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Texas

Supreme Court to decide if vanity license plates are government speech

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The Supreme Court already has heard a case this fall about a busted brake light. Why not vanity license plates?

The justices agreed to decide whether Texas was right to deny a specialty license plate featuring the Confederate flag, or whether it infringed on free speech.

In doing so, the court held in abeyance another case in which North Carolina approved a "Choose Life" license plate but denied one defending a woman's right to choose.

El Paso project helps farmworkers recover 'dignity of their lives'

Carlos Marentes was warned he would have only seconds, not even a minute, to greet Pope Francis.

"They said, 'Someone will be there to take your photo. And in the time it takes to take that picture, say what you have to say.' I said so much, they took eight pictures!" Marentes chuckled.

Ebola prompts hands-off Mass in Fort Worth, Texas

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The Blood of Christ will not be offered during Mass. The host will be placed in the hands, not on the tongue. And the faithful should not hold hands while reciting the "Our Father."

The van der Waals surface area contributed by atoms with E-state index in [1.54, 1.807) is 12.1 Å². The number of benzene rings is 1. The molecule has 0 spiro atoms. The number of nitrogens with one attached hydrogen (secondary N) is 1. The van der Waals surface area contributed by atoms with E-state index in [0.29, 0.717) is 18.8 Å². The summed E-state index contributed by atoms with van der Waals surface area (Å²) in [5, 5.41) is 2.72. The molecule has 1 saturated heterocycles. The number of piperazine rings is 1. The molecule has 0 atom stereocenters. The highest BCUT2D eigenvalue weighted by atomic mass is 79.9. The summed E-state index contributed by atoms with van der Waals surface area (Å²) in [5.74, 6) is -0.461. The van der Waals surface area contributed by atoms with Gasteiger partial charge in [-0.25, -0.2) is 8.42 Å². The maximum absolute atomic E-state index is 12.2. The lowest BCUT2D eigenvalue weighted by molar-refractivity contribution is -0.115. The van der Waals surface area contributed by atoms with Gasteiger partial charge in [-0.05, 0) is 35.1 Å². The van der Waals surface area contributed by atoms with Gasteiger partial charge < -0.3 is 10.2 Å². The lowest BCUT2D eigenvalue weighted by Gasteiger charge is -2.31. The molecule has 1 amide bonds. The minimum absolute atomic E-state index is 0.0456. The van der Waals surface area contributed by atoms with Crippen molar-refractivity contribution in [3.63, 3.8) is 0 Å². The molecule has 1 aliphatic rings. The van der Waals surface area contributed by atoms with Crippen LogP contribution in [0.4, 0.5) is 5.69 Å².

These are but a few of the guidelines the diocese of Fort Worth -- not far from the Dallas hospital where three Ebola cases have been diagnosed -- has sent to its parishes to calm fears about the deadly disease and to prevent the spread of flu.

Court blocks law that had closed most Texas abortion clinics

The Supreme Court on Tuesday blocked a Texas law that had meant all but seven of the state's abortion clinics were closed because they failed to meet new standards.

The block will remain in effect while the 5th U.S. Circuit Court of Appeals considers a legal challenge to the law itself. It will allow at least 12 clinics that were closed to reopen.

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